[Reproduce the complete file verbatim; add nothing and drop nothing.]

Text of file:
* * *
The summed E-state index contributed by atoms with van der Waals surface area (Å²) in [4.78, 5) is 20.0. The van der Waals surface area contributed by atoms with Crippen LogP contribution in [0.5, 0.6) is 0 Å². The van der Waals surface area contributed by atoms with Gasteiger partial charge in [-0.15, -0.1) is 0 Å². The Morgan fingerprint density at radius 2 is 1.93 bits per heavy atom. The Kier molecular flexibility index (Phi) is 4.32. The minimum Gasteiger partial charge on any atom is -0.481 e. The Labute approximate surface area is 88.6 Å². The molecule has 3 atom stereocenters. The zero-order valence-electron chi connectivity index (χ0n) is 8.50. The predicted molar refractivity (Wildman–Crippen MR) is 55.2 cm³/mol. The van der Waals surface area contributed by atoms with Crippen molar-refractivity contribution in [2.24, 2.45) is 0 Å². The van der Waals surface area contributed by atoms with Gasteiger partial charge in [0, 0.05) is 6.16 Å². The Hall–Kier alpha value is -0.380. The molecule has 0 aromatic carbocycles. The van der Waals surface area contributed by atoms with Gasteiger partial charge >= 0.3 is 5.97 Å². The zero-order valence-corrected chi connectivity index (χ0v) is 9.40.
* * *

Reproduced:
The summed E-state index contributed by atoms with van der Waals surface area (Å²) in [4.78, 5) is 20.0. The van der Waals surface area contributed by atoms with Crippen LogP contribution in [0.5, 0.6) is 0 Å². The van der Waals surface area contributed by atoms with Gasteiger partial charge in [-0.15, -0.1) is 0 Å². The Morgan fingerprint density at radius 2 is 1.93 bits per heavy atom. The Kier molecular flexibility index (Phi) is 4.32. The minimum Gasteiger partial charge on any atom is -0.481 e. The Labute approximate surface area is 88.6 Å². The molecule has 3 atom stereocenters. The zero-order valence-electron chi connectivity index (χ0n) is 8.50. The predicted molar refractivity (Wildman–Crippen MR) is 55.2 cm³/mol. The van der Waals surface area contributed by atoms with Crippen molar-refractivity contribution in [2.24, 2.45) is 0 Å². The van der Waals surface area contributed by atoms with Gasteiger partial charge in [0, 0.05) is 6.16 Å². The Hall–Kier alpha value is -0.380. The molecule has 0 aromatic carbocycles. The van der Waals surface area contributed by atoms with Gasteiger partial charge >= 0.3 is 5.97 Å². The zero-order valence-corrected chi connectivity index (χ0v) is 9.40.